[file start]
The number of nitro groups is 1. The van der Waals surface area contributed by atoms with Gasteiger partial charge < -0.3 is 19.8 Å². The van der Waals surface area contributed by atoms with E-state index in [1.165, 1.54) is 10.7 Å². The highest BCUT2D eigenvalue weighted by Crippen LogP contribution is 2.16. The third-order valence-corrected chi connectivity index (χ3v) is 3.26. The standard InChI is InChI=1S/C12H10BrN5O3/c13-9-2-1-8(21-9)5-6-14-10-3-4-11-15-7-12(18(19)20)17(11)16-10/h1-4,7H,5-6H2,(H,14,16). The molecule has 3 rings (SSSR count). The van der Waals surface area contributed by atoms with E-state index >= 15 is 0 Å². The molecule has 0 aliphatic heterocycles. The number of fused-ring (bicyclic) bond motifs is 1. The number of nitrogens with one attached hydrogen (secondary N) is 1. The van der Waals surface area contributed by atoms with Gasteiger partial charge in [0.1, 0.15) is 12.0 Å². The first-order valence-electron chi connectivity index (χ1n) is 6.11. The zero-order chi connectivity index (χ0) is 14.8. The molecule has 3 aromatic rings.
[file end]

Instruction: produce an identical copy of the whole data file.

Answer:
The number of nitro groups is 1. The van der Waals surface area contributed by atoms with Gasteiger partial charge < -0.3 is 19.8 Å². The van der Waals surface area contributed by atoms with E-state index in [1.165, 1.54) is 10.7 Å². The highest BCUT2D eigenvalue weighted by Crippen LogP contribution is 2.16. The third-order valence-corrected chi connectivity index (χ3v) is 3.26. The standard InChI is InChI=1S/C12H10BrN5O3/c13-9-2-1-8(21-9)5-6-14-10-3-4-11-15-7-12(18(19)20)17(11)16-10/h1-4,7H,5-6H2,(H,14,16). The molecule has 3 rings (SSSR count). The van der Waals surface area contributed by atoms with E-state index >= 15 is 0 Å². The molecule has 0 aliphatic heterocycles. The number of fused-ring (bicyclic) bond motifs is 1. The number of nitrogens with one attached hydrogen (secondary N) is 1. The van der Waals surface area contributed by atoms with Gasteiger partial charge in [0.1, 0.15) is 12.0 Å². The first-order valence-electron chi connectivity index (χ1n) is 6.11. The zero-order chi connectivity index (χ0) is 14.8. The molecule has 3 aromatic rings.